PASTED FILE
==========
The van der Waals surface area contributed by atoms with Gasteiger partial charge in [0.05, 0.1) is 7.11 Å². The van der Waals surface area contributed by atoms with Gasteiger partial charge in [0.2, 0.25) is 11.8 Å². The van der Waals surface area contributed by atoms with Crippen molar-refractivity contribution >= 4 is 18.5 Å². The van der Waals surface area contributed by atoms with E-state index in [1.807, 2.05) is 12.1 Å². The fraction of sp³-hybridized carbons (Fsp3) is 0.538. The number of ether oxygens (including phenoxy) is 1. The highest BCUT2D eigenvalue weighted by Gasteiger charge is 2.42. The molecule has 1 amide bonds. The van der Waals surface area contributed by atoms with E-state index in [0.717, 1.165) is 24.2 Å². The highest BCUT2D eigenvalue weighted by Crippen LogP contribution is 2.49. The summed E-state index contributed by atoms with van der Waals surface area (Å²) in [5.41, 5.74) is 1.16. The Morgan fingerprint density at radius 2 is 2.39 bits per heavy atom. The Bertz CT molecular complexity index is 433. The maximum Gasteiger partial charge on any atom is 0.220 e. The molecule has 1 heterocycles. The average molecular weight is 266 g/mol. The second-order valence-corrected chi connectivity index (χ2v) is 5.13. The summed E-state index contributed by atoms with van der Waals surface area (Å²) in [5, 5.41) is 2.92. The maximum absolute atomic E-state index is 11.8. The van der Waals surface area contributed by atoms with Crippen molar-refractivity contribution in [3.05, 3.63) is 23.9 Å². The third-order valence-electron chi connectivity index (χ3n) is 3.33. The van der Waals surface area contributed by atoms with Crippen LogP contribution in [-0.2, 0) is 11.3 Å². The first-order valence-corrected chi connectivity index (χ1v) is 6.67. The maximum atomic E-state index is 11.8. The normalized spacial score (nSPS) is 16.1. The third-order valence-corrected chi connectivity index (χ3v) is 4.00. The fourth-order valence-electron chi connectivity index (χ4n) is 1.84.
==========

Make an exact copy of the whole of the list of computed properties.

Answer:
The van der Waals surface area contributed by atoms with Gasteiger partial charge in [0.05, 0.1) is 7.11 Å². The van der Waals surface area contributed by atoms with Gasteiger partial charge in [0.2, 0.25) is 11.8 Å². The van der Waals surface area contributed by atoms with Crippen molar-refractivity contribution >= 4 is 18.5 Å². The van der Waals surface area contributed by atoms with E-state index in [1.807, 2.05) is 12.1 Å². The fraction of sp³-hybridized carbons (Fsp3) is 0.538. The number of ether oxygens (including phenoxy) is 1. The highest BCUT2D eigenvalue weighted by Gasteiger charge is 2.42. The molecule has 1 amide bonds. The van der Waals surface area contributed by atoms with E-state index in [0.717, 1.165) is 24.2 Å². The highest BCUT2D eigenvalue weighted by Crippen LogP contribution is 2.49. The summed E-state index contributed by atoms with van der Waals surface area (Å²) in [5.41, 5.74) is 1.16. The Morgan fingerprint density at radius 2 is 2.39 bits per heavy atom. The Bertz CT molecular complexity index is 433. The maximum Gasteiger partial charge on any atom is 0.220 e. The molecule has 1 heterocycles. The average molecular weight is 266 g/mol. The second-order valence-corrected chi connectivity index (χ2v) is 5.13. The summed E-state index contributed by atoms with van der Waals surface area (Å²) in [5, 5.41) is 2.92. The maximum absolute atomic E-state index is 11.8. The van der Waals surface area contributed by atoms with Crippen molar-refractivity contribution in [3.05, 3.63) is 23.9 Å². The third-order valence-electron chi connectivity index (χ3n) is 3.33. The van der Waals surface area contributed by atoms with Crippen LogP contribution in [-0.2, 0) is 11.3 Å². The first-order valence-corrected chi connectivity index (χ1v) is 6.67. The maximum atomic E-state index is 11.8. The normalized spacial score (nSPS) is 16.1. The third-order valence-corrected chi connectivity index (χ3v) is 4.00. The fourth-order valence-electron chi connectivity index (χ4n) is 1.84.